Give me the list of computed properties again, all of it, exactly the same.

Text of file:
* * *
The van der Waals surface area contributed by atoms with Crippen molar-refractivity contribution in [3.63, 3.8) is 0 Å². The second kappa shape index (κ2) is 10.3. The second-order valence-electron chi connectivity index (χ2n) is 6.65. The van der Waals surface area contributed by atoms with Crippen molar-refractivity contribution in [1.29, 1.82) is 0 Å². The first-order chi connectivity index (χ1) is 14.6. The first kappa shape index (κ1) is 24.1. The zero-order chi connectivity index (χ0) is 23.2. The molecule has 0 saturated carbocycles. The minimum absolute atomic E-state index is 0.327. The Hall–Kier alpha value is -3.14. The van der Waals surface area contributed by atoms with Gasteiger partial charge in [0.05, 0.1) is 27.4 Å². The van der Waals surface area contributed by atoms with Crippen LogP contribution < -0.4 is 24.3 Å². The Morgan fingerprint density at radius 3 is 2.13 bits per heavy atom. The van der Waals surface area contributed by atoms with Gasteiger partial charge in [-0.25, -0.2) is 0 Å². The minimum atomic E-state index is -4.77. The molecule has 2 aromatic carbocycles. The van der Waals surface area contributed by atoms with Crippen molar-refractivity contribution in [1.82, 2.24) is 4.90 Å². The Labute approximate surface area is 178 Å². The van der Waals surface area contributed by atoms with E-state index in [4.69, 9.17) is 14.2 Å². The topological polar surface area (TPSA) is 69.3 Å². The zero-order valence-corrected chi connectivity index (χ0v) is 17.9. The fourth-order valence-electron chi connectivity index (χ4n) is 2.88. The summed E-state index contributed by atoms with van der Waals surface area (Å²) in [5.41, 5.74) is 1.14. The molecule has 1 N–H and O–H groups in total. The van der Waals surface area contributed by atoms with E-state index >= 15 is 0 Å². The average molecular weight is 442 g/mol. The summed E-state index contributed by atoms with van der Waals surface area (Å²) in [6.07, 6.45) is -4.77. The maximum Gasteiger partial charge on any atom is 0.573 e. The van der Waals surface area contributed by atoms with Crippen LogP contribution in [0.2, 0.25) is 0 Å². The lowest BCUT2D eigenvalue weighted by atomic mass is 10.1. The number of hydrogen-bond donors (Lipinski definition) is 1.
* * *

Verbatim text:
The van der Waals surface area contributed by atoms with Crippen molar-refractivity contribution in [3.63, 3.8) is 0 Å². The second kappa shape index (κ2) is 10.3. The second-order valence-electron chi connectivity index (χ2n) is 6.65. The van der Waals surface area contributed by atoms with Crippen molar-refractivity contribution in [1.29, 1.82) is 0 Å². The first-order chi connectivity index (χ1) is 14.6. The first kappa shape index (κ1) is 24.1. The zero-order chi connectivity index (χ0) is 23.2. The molecule has 0 saturated carbocycles. The minimum absolute atomic E-state index is 0.327. The Hall–Kier alpha value is -3.14. The van der Waals surface area contributed by atoms with Gasteiger partial charge in [0.05, 0.1) is 27.4 Å². The van der Waals surface area contributed by atoms with Crippen LogP contribution < -0.4 is 24.3 Å². The Morgan fingerprint density at radius 3 is 2.13 bits per heavy atom. The van der Waals surface area contributed by atoms with Gasteiger partial charge in [-0.25, -0.2) is 0 Å². The minimum atomic E-state index is -4.77. The molecule has 2 aromatic carbocycles. The van der Waals surface area contributed by atoms with Crippen molar-refractivity contribution in [1.82, 2.24) is 4.90 Å². The Labute approximate surface area is 178 Å². The van der Waals surface area contributed by atoms with E-state index in [4.69, 9.17) is 14.2 Å². The topological polar surface area (TPSA) is 69.3 Å². The zero-order valence-corrected chi connectivity index (χ0v) is 17.9. The fourth-order valence-electron chi connectivity index (χ4n) is 2.88. The summed E-state index contributed by atoms with van der Waals surface area (Å²) in [5.41, 5.74) is 1.14. The molecule has 1 N–H and O–H groups in total. The van der Waals surface area contributed by atoms with E-state index >= 15 is 0 Å². The average molecular weight is 442 g/mol. The summed E-state index contributed by atoms with van der Waals surface area (Å²) in [6.07, 6.45) is -4.77. The maximum Gasteiger partial charge on any atom is 0.573 e. The van der Waals surface area contributed by atoms with Crippen LogP contribution in [0.2, 0.25) is 0 Å². The lowest BCUT2D eigenvalue weighted by atomic mass is 10.1. The number of hydrogen-bond donors (Lipinski definition) is 1.